If one reads the comment threads attached to any article regarding Jeb, his recent comments, and the possibility of him being nominated, it’s hard to find many who think as the GOP leadership reportedly does. Few believe in Jeb. Far more overtly denounce the idea of yet another Bush presidency, and with plenty of good historical reason. For instance, flashman2 declared on The Guardian thread attached to their Jeb Bush article: “Never happen. Trust me, no Bush will ever be elected again to anything after [Dubya]. The people who think it is a possibility also believe in the Tooth Fairy.” And yet the reports continue that the Tooth Fairy has a large following at the RNC.

Jeb isn’t the only Great White House Hope for the GOP insiders. Senator Jim “de mental” DeMint is touting Indiana Governor Mitch Daniels, and one cannot completely believe the denials of Chris Christie despite his recent chumminess with Mitt Romney. There are other names being bandied about. All of this emphasizes how fragmented the Republican Party now is, and how the odds of the brokered convention lampooned by Don Ringe even out by the minute. Some even see this prospect as a good thing, a fix for what ails the GOP.

Considering that Obama now has his hands full working out a strategy to counter the very convenient increase in gasoline prices, immediately after he proposed reducing business tax rates in trade for closing loopholes, naturally, the GOP now has time to work out this party champion vacancy. The election remains Obama’s to lose for now. But based on his track record of caving in to Republican demands while kicking his own supporters to the curb for complaining about this frequent practice, this pretend political pundit continues to believe Obama’s going to give the GOP 98 percent of what they demand, which is more than enough for them to reclaim the White House. Those who can’t see that this is possible need to look up the meaning of the word hubris. Then you need to do what you can to help your incumbent wake up.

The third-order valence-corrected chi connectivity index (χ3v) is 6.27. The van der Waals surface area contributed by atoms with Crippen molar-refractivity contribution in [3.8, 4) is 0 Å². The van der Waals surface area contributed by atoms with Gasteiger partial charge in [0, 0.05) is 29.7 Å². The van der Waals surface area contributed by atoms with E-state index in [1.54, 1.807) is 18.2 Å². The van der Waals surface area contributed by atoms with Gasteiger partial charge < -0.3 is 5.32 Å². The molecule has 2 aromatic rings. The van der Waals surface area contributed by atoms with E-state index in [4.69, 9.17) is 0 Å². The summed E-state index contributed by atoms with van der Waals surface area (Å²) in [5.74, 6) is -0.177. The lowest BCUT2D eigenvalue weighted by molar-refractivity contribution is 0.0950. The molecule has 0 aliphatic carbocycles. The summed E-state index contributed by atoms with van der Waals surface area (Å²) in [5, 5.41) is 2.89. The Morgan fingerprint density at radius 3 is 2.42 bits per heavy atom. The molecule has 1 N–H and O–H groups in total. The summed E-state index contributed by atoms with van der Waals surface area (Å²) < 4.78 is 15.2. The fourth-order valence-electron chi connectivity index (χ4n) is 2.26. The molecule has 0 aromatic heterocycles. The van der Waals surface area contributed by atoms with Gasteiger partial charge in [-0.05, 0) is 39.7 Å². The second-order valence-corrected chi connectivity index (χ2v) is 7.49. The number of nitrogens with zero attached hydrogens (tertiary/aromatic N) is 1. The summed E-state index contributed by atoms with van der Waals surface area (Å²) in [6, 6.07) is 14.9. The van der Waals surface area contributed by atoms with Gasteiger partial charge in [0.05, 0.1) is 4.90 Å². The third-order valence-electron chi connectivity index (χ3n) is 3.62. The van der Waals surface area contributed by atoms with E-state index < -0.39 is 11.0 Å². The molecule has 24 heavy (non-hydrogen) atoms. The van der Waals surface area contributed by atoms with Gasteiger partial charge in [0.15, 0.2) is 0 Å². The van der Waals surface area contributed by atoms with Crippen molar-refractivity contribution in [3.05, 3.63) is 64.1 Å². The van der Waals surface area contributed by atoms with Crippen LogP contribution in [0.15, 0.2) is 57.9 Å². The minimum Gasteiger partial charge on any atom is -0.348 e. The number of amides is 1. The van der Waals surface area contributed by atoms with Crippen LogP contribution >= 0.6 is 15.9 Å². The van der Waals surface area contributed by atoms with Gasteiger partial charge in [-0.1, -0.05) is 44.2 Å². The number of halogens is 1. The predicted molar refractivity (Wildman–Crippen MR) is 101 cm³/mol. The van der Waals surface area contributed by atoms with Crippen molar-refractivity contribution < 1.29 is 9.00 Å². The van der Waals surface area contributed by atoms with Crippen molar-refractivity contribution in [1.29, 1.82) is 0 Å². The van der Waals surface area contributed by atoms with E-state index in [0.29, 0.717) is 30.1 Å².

In the meantime, all you Michiganders who are getting fed up with the dictatorship of Rick Snyder need to take advantage of your open primary coming up. All you Badgers in Wisconsin need to be speeding up the process by which you locate a good candidate to replace Scott Walker. And so on across the land: if you do nothing, your incumbent has too good a chance of losing, for the GOP won’t give up trying to work out a way to make it happen. And they still have the ability to Diebold the vote count if it’s close.

Powered by

About pessimist

  • Javonta Howard